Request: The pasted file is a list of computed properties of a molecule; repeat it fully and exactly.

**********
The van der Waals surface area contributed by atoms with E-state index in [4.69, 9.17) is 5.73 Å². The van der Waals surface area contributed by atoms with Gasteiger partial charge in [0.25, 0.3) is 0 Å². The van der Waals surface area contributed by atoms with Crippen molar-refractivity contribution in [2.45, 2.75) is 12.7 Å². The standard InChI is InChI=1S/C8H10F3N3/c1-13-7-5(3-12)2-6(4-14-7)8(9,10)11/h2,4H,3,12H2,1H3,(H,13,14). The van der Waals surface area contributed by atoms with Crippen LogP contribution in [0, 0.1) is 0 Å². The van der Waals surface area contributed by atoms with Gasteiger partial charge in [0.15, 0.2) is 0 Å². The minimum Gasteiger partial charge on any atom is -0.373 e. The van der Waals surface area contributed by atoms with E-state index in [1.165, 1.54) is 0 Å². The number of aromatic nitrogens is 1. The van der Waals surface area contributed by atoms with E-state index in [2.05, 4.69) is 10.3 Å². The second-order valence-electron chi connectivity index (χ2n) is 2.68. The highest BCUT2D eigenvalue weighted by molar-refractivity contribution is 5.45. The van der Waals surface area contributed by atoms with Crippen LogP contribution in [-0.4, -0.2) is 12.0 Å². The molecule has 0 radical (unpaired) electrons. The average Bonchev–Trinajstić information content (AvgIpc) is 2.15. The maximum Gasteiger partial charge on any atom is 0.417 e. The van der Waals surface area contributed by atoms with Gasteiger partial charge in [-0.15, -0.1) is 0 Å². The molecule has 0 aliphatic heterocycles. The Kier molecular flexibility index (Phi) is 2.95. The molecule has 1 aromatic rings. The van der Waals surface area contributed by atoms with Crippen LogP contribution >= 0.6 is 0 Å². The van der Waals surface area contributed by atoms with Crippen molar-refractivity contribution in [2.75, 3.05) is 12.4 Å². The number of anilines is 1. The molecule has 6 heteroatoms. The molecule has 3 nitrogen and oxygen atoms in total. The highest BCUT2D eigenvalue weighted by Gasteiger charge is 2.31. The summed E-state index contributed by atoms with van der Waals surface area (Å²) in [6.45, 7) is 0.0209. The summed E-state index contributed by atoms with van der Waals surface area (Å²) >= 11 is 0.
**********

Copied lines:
The van der Waals surface area contributed by atoms with E-state index in [4.69, 9.17) is 5.73 Å². The van der Waals surface area contributed by atoms with Gasteiger partial charge in [0.25, 0.3) is 0 Å². The van der Waals surface area contributed by atoms with Crippen molar-refractivity contribution in [2.45, 2.75) is 12.7 Å². The standard InChI is InChI=1S/C8H10F3N3/c1-13-7-5(3-12)2-6(4-14-7)8(9,10)11/h2,4H,3,12H2,1H3,(H,13,14). The van der Waals surface area contributed by atoms with Crippen LogP contribution in [0, 0.1) is 0 Å². The van der Waals surface area contributed by atoms with Gasteiger partial charge in [0.15, 0.2) is 0 Å². The minimum Gasteiger partial charge on any atom is -0.373 e. The van der Waals surface area contributed by atoms with E-state index in [1.165, 1.54) is 0 Å². The number of aromatic nitrogens is 1. The van der Waals surface area contributed by atoms with E-state index in [2.05, 4.69) is 10.3 Å². The second-order valence-electron chi connectivity index (χ2n) is 2.68. The highest BCUT2D eigenvalue weighted by molar-refractivity contribution is 5.45. The van der Waals surface area contributed by atoms with Crippen LogP contribution in [-0.4, -0.2) is 12.0 Å². The molecule has 0 radical (unpaired) electrons. The average Bonchev–Trinajstić information content (AvgIpc) is 2.15. The maximum Gasteiger partial charge on any atom is 0.417 e. The van der Waals surface area contributed by atoms with Gasteiger partial charge in [-0.15, -0.1) is 0 Å². The molecule has 0 aliphatic heterocycles. The Kier molecular flexibility index (Phi) is 2.95. The molecule has 1 aromatic rings. The van der Waals surface area contributed by atoms with Crippen LogP contribution >= 0.6 is 0 Å². The van der Waals surface area contributed by atoms with Crippen molar-refractivity contribution in [2.75, 3.05) is 12.4 Å². The number of anilines is 1. The molecule has 6 heteroatoms. The molecule has 3 nitrogen and oxygen atoms in total. The highest BCUT2D eigenvalue weighted by Gasteiger charge is 2.31. The summed E-state index contributed by atoms with van der Waals surface area (Å²) in [6.45, 7) is 0.0209. The summed E-state index contributed by atoms with van der Waals surface area (Å²) >= 11 is 0.